But the biggest achievement of this job has probably been its impact on Azeem and, more specifically, the way it gave him the confidence to come forward. In his original testimony he writes how learning more about the history and culture of Yorkshire cricket “helped me to understand the context of my own experience” and “to reflect again on the patterns of language and behavior. that I observed ”.
Enlightening a person on the pernicious inner workings of racism turned out to be the spark of national impact. This is the greatest result of our academic work. I’m proud to be a part of this conversation and how my work can help shape the national strategy.
Having played cricket at a relatively high level for over 25 years, starting my career at Barnsley Cricket Club (the same as Azeem) and hitting the county trails to represent Yorkshire between the ages of 15 and 19, j ‘ve been in many locker rooms and played against thousands of others.
And in all of these environments, I have witnessed racism, misogyny, homophobia, and other forms of discrimination. You would be hard pressed to find a cricketer who hasn’t. Anyone who claims otherwise is, frankly, in denial. This culture is normalized, even celebrated; laughed at “joke”. It is rarely questioned. Those of us who did get fired – “Where’s your sense of humor? – or presented as different – “Watch out, Fletch is listening.”
As a white person, racism is something that I come across regularly, but never experience. Other whites will say racist things about others, assuming I share their point of view. I do not. I challenge racism because it is the right thing to do. And I’m in a privileged position to be able to do that because I know my career will never be on the line and my membership will never be compromised if I call it.
For others, like Azeem, this is clearly not (or has not been) the case. This is why the responsibility for speaking out against racism and discrimination should not lie solely with the victims. Surely anyone who loves cricket like me wants a game that is inclusive and welcoming for anyone who wants to play, watch or work at it. The responsibility for ensuring that this is the case rests with all persons associated with the game.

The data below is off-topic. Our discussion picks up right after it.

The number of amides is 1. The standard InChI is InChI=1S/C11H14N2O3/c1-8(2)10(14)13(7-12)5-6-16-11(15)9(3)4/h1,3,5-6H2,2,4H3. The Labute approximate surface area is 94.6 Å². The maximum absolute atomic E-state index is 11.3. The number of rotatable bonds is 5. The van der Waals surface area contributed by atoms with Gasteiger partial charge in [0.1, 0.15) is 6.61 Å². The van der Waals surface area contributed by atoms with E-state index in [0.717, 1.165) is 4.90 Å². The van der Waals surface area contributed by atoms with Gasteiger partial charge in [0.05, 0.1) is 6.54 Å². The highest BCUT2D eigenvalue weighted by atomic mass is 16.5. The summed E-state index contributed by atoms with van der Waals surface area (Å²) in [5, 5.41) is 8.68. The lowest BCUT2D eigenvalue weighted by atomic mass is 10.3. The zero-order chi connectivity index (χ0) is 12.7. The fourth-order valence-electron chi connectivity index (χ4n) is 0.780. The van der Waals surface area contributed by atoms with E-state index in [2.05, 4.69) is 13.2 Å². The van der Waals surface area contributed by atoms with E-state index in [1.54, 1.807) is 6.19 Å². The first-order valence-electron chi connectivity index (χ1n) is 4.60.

The ECB must simply accept the basic principle that equality is everyone’s business and launch a national inquiry into the nature and extent of racism at all levels of the game. We must seek the views of all those involved. who play, observe, supervise and administer the game.
The term “institutional racism” has circulated a lot in recent days. The very definition is that racism exists at all levels and in all facets of an organization. As such, the Independent Commission for Fairness in Cricket is a valuable asset in capturing self-reported testimony.
My fear, however, is that this only captures the experiences of the victims. If we are to truly understand the nature and extent of racism in cricket, we need to focus on the experiences of bystanders and perpetrators. Only then can we claim to know how racism is overt, normalized, and allowed to hide in plain sight. The main commitment must be to go beyond identifying and defining problems to combating and eradicating them.
Dr Thomas Fletcher is Reader in the School of Events Tourism and Hospitality Management, Leeds Beckett University